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Taking A Step Back From An Ecological Disaster

Context

  • Chipko. The Valley of Silence. Narmada. Koel-Karo. Many of us who were passionate about environmental issues as children in the 1970s and early 1980s were inspired by these and other movements.
  • As the government responded with a slew of forest, wildlife, and environmental laws and policies, there was hope that India would be able to strike a balance between its development needs and the preservation of its ecological foundations. Is that hope still alive as India celebrates 75 years of independence?

Relevance

GS Paper 3: Environment conservation

Mains Question

What exactly do you mean by Environmental Impact Assessment (EIA)? What are the challenges and importance of EIA in India? (150 words)


An Earth in Peril

  • Today’s prospects appear far bleaker than they did in the 1980s. Four hundred and eighty million Indians live in the world’s most polluted areas.
  • “600 million people in India face high to extreme water stress… with nearly 70% of water being contaminated; India is ranked 120th out of 122 countries in the water quality index,” according to NITI Aayog.
  • According to the Indian Space Research Organization, land degradation and desertification affect more than 30% of our land.
  • Average levels of land productivity are one-fourth or one-fifth of what they could be; adding artificial fertilisers helps, but at the expense of pushing the soil further into death.
  • Pesticide residues in most cities are well above human safety levels. The World Bank, which has played a role in pushing India down unsustainable paths, reported in 2013 that India was losing 5.7% of its GDP due to environmental damage.
  • The most recent global environmental ranking by Yale and Columbia Universities places India at the bottom of 180 countries; while flawed in many ways, including how it exonerates rich countries, it is nonetheless reflective of what is happening on the ground.

The Importance of EIA

  • Environmental impact assessments (EIAs) are an important part of India’s environmental decision-making process. The Environment Ministry or other relevant regulatory bodies may or may not approve a project based on these reports.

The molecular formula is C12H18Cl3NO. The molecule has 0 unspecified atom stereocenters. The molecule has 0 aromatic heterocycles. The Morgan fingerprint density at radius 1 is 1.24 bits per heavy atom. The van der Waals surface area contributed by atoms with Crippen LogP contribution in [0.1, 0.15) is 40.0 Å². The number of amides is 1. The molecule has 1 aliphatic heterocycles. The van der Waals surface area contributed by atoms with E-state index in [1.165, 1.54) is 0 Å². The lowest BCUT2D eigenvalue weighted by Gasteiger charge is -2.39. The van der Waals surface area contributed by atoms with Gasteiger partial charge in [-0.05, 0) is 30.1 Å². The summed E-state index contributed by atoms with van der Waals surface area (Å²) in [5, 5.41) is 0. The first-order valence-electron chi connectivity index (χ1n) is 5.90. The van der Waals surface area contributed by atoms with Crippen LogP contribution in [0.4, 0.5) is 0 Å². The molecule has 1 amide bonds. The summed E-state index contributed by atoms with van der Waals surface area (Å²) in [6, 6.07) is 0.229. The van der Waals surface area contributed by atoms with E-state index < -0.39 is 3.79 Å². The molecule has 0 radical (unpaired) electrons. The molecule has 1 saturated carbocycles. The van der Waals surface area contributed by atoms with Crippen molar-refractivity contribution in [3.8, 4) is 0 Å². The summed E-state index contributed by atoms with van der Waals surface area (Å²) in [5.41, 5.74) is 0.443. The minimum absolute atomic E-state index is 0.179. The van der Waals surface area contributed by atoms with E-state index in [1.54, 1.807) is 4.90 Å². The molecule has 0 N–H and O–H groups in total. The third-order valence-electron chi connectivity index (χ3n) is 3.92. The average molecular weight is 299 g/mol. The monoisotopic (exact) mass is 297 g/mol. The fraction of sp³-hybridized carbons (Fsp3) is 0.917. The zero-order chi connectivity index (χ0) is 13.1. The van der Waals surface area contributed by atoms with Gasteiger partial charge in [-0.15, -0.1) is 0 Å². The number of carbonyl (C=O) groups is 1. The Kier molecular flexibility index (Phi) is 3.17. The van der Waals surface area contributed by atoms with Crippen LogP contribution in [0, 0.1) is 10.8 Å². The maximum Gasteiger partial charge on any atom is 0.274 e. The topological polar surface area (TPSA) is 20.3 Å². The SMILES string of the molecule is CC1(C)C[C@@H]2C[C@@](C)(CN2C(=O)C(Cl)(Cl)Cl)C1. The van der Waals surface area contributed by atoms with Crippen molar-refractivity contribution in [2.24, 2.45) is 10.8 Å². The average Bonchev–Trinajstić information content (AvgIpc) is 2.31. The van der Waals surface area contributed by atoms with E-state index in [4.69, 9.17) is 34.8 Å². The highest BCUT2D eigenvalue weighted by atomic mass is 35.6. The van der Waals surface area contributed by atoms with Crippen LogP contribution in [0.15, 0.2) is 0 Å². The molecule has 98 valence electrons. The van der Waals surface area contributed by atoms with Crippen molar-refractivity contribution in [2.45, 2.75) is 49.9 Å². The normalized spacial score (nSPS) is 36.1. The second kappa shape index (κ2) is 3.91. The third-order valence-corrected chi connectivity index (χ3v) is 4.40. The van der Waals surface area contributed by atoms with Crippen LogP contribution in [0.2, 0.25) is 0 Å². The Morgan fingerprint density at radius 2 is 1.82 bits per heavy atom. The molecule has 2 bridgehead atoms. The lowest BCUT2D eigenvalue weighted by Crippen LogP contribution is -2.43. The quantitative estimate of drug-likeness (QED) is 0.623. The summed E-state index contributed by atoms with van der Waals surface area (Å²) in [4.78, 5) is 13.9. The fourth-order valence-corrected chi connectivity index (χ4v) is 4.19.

• The EIA reports are also useful in defining measures that the project could take to limit or offset project impacts.
  • To ensure objectivity and transparency in scientific assessment, the law requires the study to be conducted by an accredited independent EIA consultant.
  • The public hearing stage allows locals to express their concerns, which aids in grassroots governance.

Environmental Impact Assessment (EIA) Fundamental Principles:

  • Participation: The process should provide appropriate opportunities for informing and involving the interested and affected publics, and their inputs and concerns should be explicitly addressed in the documentation and decision making. It is critical that interested parties have appropriate/timely access.
  • Transparency: The process should have clear, easy-to-understand requirements for EIA content, ensure public access to information, identify the factors considered in decision making, and acknowledge limitations and difficulties. EIA assessment decisions must be open and accessible.
  • Efficient: The Process should impose the least amount of financial and time burden on proponents and participants while meeting accepted EIA requirements and objectives.
  • Accountability: Decisions should be informed by the decision maker and result in adequate levels of environmental protection and community well-being. Decision-makers must accept accountability for their actions and decisions.